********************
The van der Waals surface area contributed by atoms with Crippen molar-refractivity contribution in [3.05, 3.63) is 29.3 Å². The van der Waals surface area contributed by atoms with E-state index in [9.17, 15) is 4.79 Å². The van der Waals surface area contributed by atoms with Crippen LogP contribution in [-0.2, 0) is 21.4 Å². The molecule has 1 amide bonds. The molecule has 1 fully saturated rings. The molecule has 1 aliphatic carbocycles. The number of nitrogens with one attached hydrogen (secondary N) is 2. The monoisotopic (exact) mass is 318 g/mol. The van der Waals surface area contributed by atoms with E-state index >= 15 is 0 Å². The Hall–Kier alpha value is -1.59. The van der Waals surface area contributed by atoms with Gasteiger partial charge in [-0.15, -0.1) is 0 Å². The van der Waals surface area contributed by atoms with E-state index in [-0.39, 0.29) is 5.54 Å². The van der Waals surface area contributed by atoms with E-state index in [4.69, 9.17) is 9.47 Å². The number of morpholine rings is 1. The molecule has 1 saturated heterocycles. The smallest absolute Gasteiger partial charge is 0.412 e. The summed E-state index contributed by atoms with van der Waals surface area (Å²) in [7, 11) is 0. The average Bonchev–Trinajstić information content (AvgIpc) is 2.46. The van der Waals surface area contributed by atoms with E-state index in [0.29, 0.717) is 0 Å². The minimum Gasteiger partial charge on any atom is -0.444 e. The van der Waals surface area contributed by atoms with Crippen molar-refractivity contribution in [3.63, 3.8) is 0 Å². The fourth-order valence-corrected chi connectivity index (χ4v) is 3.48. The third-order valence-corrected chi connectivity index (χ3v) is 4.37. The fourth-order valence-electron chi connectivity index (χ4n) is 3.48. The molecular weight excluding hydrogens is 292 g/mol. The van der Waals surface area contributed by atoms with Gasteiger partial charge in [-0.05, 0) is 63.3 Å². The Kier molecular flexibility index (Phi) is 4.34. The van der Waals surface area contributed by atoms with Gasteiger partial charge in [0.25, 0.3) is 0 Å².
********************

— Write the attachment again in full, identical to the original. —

The van der Waals surface area contributed by atoms with Crippen molar-refractivity contribution in [3.05, 3.63) is 29.3 Å². The van der Waals surface area contributed by atoms with E-state index in [9.17, 15) is 4.79 Å². The van der Waals surface area contributed by atoms with Crippen LogP contribution in [-0.2, 0) is 21.4 Å². The molecule has 1 amide bonds. The molecule has 1 fully saturated rings. The molecule has 1 aliphatic carbocycles. The number of nitrogens with one attached hydrogen (secondary N) is 2. The monoisotopic (exact) mass is 318 g/mol. The van der Waals surface area contributed by atoms with E-state index >= 15 is 0 Å². The Hall–Kier alpha value is -1.59. The van der Waals surface area contributed by atoms with Gasteiger partial charge in [-0.15, -0.1) is 0 Å². The van der Waals surface area contributed by atoms with E-state index in [-0.39, 0.29) is 5.54 Å². The van der Waals surface area contributed by atoms with E-state index in [4.69, 9.17) is 9.47 Å². The number of morpholine rings is 1. The molecule has 1 saturated heterocycles. The smallest absolute Gasteiger partial charge is 0.412 e. The summed E-state index contributed by atoms with van der Waals surface area (Å²) in [7, 11) is 0. The average Bonchev–Trinajstić information content (AvgIpc) is 2.46. The van der Waals surface area contributed by atoms with E-state index in [0.29, 0.717) is 0 Å². The minimum Gasteiger partial charge on any atom is -0.444 e. The van der Waals surface area contributed by atoms with Crippen molar-refractivity contribution in [3.63, 3.8) is 0 Å². The fourth-order valence-corrected chi connectivity index (χ4v) is 3.48. The third-order valence-corrected chi connectivity index (χ3v) is 4.37. The fourth-order valence-electron chi connectivity index (χ4n) is 3.48. The molecular weight excluding hydrogens is 292 g/mol. The van der Waals surface area contributed by atoms with Gasteiger partial charge in [-0.05, 0) is 63.3 Å². The Kier molecular flexibility index (Phi) is 4.34. The van der Waals surface area contributed by atoms with Gasteiger partial charge in [0.25, 0.3) is 0 Å².